The Pledge reminds us of the indefensible Supreme Court decisions involving Dred Scott, who was denied his rights of full citizenship because he was black, and Cary Buck, who was forcibly sterilized in order to eliminate an “undesirable” population: “We will view any decision by the Supreme Court or any court the same way history views the Dred Scott and Buck v. Bell decisions. Our highest respect for the rule of law requires that we not respect an unjust law that directly conflicts with higher law.”

The Pledge continues: “As people of faith we pledge obedience to our Creator when the State directly conflicts with higher law. We respectfully warn the Supreme Court not to cross this line.”

This is the redline we will not cross. While no one wants this conflict, we have no choice but to resist an unjust law, particularly one that will force us to participate in acts that directly conflict with the Natural and Revealed Law.

How will peaceful resistance be manifested? In many different ways depending on our individual circumstances; but in every case, it should be peaceful and it should be resistance. For example, if a state commands a Christian adoption ministry to ignore the difference between a same-sex couple and a married husband and wife for purposes of adoption, the ministry should not comply and should not close its doors. It should not abandon its God-given call and mission to place children in homes with a mother and a father. Only in this way will the full truth of the conflict be seen. Only in this way will the naked injustice of the state’s coercive power be exposed.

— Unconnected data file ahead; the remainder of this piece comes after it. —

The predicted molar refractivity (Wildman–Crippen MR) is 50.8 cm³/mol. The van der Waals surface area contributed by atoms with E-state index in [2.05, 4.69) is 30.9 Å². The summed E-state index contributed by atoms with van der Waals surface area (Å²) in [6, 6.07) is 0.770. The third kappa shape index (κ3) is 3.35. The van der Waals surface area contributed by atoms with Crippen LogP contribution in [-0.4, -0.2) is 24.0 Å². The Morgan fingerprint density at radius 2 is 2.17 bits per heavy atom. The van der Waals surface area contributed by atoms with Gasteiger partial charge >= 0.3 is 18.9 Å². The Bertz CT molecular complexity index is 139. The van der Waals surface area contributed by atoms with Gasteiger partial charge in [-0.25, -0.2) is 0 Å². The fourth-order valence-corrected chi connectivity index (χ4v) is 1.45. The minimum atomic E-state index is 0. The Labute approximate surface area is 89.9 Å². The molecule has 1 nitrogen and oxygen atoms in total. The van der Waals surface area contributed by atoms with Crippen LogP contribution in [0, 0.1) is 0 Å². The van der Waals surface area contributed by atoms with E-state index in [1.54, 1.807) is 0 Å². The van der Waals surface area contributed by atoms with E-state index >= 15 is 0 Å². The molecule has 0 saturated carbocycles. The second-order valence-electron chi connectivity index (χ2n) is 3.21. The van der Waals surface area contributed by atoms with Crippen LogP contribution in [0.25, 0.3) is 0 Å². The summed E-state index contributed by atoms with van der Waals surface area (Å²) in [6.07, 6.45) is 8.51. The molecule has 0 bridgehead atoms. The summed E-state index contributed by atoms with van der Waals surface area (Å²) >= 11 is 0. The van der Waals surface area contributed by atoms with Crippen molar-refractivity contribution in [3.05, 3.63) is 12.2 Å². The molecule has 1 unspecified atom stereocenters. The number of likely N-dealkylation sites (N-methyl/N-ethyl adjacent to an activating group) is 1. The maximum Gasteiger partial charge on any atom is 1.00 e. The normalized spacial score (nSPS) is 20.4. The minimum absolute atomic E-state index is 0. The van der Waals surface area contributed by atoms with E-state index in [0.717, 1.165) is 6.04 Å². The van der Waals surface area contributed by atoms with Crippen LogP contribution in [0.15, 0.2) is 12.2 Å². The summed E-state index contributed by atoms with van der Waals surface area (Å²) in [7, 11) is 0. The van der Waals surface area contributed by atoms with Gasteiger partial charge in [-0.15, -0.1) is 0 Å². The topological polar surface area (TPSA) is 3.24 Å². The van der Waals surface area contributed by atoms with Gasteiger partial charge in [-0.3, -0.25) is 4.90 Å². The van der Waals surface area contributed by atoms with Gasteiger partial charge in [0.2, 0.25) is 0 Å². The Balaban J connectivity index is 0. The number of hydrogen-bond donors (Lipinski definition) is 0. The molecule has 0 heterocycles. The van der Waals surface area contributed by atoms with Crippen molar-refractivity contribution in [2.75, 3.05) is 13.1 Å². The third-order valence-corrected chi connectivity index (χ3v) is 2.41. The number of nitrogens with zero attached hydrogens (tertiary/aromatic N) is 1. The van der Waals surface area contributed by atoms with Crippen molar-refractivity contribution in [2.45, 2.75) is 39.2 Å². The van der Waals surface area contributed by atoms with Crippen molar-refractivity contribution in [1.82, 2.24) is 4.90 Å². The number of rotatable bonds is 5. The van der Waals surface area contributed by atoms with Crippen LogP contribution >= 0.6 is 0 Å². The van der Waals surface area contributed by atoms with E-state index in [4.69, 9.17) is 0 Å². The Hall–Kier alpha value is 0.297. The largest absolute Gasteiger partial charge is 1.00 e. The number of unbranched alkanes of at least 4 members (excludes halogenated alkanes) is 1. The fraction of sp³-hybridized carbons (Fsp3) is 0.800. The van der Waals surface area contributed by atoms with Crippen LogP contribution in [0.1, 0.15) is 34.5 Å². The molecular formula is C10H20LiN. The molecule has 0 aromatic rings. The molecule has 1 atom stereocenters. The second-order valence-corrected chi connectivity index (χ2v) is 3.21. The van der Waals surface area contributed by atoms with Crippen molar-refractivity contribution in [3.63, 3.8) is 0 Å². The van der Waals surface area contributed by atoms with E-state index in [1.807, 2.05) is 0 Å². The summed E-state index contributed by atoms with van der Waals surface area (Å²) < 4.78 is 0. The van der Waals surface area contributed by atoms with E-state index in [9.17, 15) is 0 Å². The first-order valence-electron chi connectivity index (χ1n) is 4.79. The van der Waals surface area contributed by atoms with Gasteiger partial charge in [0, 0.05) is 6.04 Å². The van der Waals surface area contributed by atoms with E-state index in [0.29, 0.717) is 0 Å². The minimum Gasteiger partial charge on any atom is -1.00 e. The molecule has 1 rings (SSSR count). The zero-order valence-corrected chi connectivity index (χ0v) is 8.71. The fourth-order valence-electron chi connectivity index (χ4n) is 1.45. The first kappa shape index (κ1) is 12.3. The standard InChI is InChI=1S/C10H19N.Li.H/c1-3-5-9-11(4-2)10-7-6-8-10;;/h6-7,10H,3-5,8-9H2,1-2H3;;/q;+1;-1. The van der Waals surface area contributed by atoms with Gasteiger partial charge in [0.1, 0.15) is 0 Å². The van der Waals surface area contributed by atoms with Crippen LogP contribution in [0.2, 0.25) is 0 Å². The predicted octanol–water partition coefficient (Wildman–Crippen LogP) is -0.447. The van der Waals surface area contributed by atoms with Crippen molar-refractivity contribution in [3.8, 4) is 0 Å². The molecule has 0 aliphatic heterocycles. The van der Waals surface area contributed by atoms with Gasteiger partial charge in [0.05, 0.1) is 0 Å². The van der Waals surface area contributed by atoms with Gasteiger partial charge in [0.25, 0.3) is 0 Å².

I am reminded of Martin Niemoeller, a German pastor and theologian during the Nazi reign of terror, who said: “First they came for the Socialists, and I did not speak out because I was not a Socialist. Then they came for the Trade Unionists, and I did not speak out because I was not a Trade Unionist. Then they came for the Jews, and I did not speak out because I was not a Jew. Then they came for me, and there was no one left to speak for me.”

To paraphrase Martin Niemoeller in our own context: “First they came for the adoption ministry, but I did not speak out because I did not do adoptions. Then they came for the wedding photographer, but I did not speak out because I did not photograph weddings. Then they came for the baker, but I did not speak out because I was not a baker. Then they came for the florist, but I said nothing because I was not a florist. Then they came for me, and there was no one left to speak for me.”

This is not a call for lone believers to fall on their swords. It is a call for us speak for each other, to stand together and to suffer together. Like Esther facing the unjust law of the Persian Empire, we must pray and then we must stiffen our spines. May God help us to remain faithful, whatever the cost.

 

You can begin to do your part by signing the Marriage Pledge and asking friends and family to do the same. To read the entire pledge and add your name online, go to http://defendmarriage.org/pledge-in-solidarity-to-defend-marriage.